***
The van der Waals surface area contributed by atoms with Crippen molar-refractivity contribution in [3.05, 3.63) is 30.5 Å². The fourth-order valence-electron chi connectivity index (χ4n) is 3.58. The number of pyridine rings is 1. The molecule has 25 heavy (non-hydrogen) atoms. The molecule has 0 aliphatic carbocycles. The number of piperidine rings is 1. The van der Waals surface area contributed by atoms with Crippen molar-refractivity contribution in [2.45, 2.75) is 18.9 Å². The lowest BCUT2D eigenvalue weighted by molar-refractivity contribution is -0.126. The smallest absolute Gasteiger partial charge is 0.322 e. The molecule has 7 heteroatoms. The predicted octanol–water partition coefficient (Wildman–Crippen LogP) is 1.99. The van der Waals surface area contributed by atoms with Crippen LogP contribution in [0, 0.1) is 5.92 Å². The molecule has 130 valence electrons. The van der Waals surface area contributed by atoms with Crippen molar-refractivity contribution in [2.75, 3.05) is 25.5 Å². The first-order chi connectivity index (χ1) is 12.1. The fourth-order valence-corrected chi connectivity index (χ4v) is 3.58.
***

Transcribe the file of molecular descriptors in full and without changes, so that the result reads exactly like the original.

The van der Waals surface area contributed by atoms with Crippen molar-refractivity contribution in [3.05, 3.63) is 30.5 Å². The fourth-order valence-electron chi connectivity index (χ4n) is 3.58. The number of pyridine rings is 1. The molecule has 25 heavy (non-hydrogen) atoms. The molecule has 0 aliphatic carbocycles. The number of piperidine rings is 1. The van der Waals surface area contributed by atoms with Crippen molar-refractivity contribution in [2.45, 2.75) is 18.9 Å². The lowest BCUT2D eigenvalue weighted by molar-refractivity contribution is -0.126. The smallest absolute Gasteiger partial charge is 0.322 e. The molecule has 7 heteroatoms. The predicted octanol–water partition coefficient (Wildman–Crippen LogP) is 1.99. The van der Waals surface area contributed by atoms with Crippen LogP contribution in [0, 0.1) is 5.92 Å². The molecule has 130 valence electrons. The van der Waals surface area contributed by atoms with Crippen molar-refractivity contribution in [2.75, 3.05) is 25.5 Å². The first-order chi connectivity index (χ1) is 12.1. The fourth-order valence-corrected chi connectivity index (χ4v) is 3.58.